DHS data shows that funding for ICE increased significantly between 2014 and 2018. As Figure 5 shows, the overall budget grew by over $1.5 billion during this period, hitting a new historic peak in 2018 when ICE received $7.6 billion. While current interior removal numbers are at or below Obama-era levels, funding for Enforcement and Removal Operations, the ICE office responsible for detaining and removing non-citizens, increased by $500 million between 2017 and 2018. Given the lower number of removals, this increase mostly reflects the increase in detention, which coincided with the increase in administrative arrests by ICE in the interior.
These trends paint a complex picture of interior enforcement during President Trump’s first two years in office. Interior removals under President Trump are at levels lower than those seen during President Obama’s first term, even though ICE arrests and funding for ICE’s removal operations have increased in recent years. While factors such as the extensive immigration court backlog have contributed to the decline in removals, the influx of asylum cases from migrants arriving at the U.S.-Mexico border has also emerged as a major factor in recent years. During expedited removal proceedings, non-citizens can make a credible fear claim for asylum and appeal failed credible fear interviews to the immigration court system. Given that the immigration court backlog has generated nearly two-year long wait times, the higher rates of expedited removal may not immediately impact this population of asylum seekers, which has increased as more migrants from Central America arrive at the United States seeking asylum.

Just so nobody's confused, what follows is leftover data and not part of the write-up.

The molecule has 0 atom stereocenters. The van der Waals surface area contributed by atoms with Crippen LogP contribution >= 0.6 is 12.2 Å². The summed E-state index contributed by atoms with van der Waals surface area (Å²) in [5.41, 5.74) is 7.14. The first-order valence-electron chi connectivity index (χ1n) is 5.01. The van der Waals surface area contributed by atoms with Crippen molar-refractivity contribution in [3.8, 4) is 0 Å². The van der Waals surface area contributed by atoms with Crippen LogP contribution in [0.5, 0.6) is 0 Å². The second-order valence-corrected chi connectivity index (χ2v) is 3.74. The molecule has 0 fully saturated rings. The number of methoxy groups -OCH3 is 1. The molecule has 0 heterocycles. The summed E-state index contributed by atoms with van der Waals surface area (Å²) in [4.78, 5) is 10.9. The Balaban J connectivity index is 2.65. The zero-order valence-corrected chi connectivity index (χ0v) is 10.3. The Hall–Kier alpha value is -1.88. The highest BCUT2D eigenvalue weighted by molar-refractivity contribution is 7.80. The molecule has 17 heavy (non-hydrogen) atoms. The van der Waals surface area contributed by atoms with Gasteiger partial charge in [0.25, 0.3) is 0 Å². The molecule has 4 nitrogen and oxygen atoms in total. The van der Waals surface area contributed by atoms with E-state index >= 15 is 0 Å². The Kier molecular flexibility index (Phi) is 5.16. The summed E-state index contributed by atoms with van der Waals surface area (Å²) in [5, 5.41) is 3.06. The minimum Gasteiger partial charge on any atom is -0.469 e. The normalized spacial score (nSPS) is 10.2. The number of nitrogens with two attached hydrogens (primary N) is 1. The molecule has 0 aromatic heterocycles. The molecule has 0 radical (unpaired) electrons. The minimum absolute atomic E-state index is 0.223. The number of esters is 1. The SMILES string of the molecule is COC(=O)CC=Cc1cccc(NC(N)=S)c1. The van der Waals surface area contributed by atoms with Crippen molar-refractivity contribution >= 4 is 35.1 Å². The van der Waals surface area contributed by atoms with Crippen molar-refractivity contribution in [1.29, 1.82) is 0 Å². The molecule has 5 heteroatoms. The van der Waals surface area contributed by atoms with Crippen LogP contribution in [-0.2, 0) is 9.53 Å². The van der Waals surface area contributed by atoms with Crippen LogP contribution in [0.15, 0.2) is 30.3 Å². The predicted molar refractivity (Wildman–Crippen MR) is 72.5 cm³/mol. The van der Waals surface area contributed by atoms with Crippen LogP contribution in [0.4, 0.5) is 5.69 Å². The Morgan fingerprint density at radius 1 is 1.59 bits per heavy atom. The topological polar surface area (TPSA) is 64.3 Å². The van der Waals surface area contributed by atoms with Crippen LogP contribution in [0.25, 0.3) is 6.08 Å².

Funding for interior enforcement activities is emerging as a contentious area of debate in the current era of divided government as the immigration system confronts this challenge. During the negotiations around the FY2019 DHS funding bill for instance, Democrats called for setting a strict cap on the number of detention beds that ICE maintains for non-citizens in their custody due to interior arrests, as a means of forcing ICE to prioritize those resources to more serious criminals, as was the practice under the Obama administration. Although Democrats eventually relented in these discussions, they managed in the final appropriations law to reduce funding to the level of the average daily population of beds in FY2018. Conflicts over enforcement funding will likely remain contentious, especially if House Democrats try use their leverage over DHS appropriations to counter the White House’s enforcement agenda. Although the final FY2019 appropriations bill eventually emerged as a strong bipartisan compromise with minor but significant boosts for the immigration system—including hiring more immigration judges—it remains to be seen whether these conflicts will derail future efforts to strengthen the immigration system, especially as it struggles to manage the crisis at the U.S.-Mexico border.